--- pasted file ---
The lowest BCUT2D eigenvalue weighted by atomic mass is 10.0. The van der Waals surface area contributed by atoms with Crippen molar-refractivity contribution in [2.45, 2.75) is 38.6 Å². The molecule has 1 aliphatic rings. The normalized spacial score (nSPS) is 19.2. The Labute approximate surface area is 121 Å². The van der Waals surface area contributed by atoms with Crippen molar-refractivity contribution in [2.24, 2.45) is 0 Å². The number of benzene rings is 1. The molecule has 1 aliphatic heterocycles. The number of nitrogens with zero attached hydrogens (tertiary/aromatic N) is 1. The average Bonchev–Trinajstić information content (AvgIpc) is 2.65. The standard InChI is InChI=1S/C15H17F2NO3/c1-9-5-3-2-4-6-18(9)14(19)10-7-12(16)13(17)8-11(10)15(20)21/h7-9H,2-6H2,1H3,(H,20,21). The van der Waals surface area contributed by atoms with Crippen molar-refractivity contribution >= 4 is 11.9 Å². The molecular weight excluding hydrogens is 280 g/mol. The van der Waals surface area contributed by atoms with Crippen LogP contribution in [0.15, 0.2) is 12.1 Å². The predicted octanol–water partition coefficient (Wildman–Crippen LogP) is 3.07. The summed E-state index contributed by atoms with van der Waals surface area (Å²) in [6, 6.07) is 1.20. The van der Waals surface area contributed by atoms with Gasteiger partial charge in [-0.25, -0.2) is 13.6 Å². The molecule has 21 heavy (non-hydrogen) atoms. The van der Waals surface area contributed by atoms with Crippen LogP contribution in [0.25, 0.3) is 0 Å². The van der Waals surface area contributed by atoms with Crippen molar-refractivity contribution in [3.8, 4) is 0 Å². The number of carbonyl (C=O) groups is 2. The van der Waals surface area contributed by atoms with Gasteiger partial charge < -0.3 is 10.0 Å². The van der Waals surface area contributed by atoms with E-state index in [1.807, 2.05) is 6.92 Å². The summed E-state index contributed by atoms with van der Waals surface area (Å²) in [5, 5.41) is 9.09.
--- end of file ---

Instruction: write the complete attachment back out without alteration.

The lowest BCUT2D eigenvalue weighted by atomic mass is 10.0. The van der Waals surface area contributed by atoms with Crippen molar-refractivity contribution in [2.45, 2.75) is 38.6 Å². The molecule has 1 aliphatic rings. The normalized spacial score (nSPS) is 19.2. The Labute approximate surface area is 121 Å². The van der Waals surface area contributed by atoms with Crippen molar-refractivity contribution in [2.24, 2.45) is 0 Å². The number of benzene rings is 1. The molecule has 1 aliphatic heterocycles. The number of nitrogens with zero attached hydrogens (tertiary/aromatic N) is 1. The average Bonchev–Trinajstić information content (AvgIpc) is 2.65. The standard InChI is InChI=1S/C15H17F2NO3/c1-9-5-3-2-4-6-18(9)14(19)10-7-12(16)13(17)8-11(10)15(20)21/h7-9H,2-6H2,1H3,(H,20,21). The van der Waals surface area contributed by atoms with Crippen molar-refractivity contribution >= 4 is 11.9 Å². The molecular weight excluding hydrogens is 280 g/mol. The van der Waals surface area contributed by atoms with Crippen LogP contribution in [0.15, 0.2) is 12.1 Å². The predicted octanol–water partition coefficient (Wildman–Crippen LogP) is 3.07. The summed E-state index contributed by atoms with van der Waals surface area (Å²) in [6, 6.07) is 1.20. The van der Waals surface area contributed by atoms with Gasteiger partial charge in [-0.25, -0.2) is 13.6 Å². The molecule has 21 heavy (non-hydrogen) atoms. The van der Waals surface area contributed by atoms with Crippen LogP contribution in [0.25, 0.3) is 0 Å². The van der Waals surface area contributed by atoms with Crippen molar-refractivity contribution in [3.8, 4) is 0 Å². The number of carbonyl (C=O) groups is 2. The van der Waals surface area contributed by atoms with Gasteiger partial charge < -0.3 is 10.0 Å². The van der Waals surface area contributed by atoms with E-state index in [1.807, 2.05) is 6.92 Å². The summed E-state index contributed by atoms with van der Waals surface area (Å²) in [5, 5.41) is 9.09.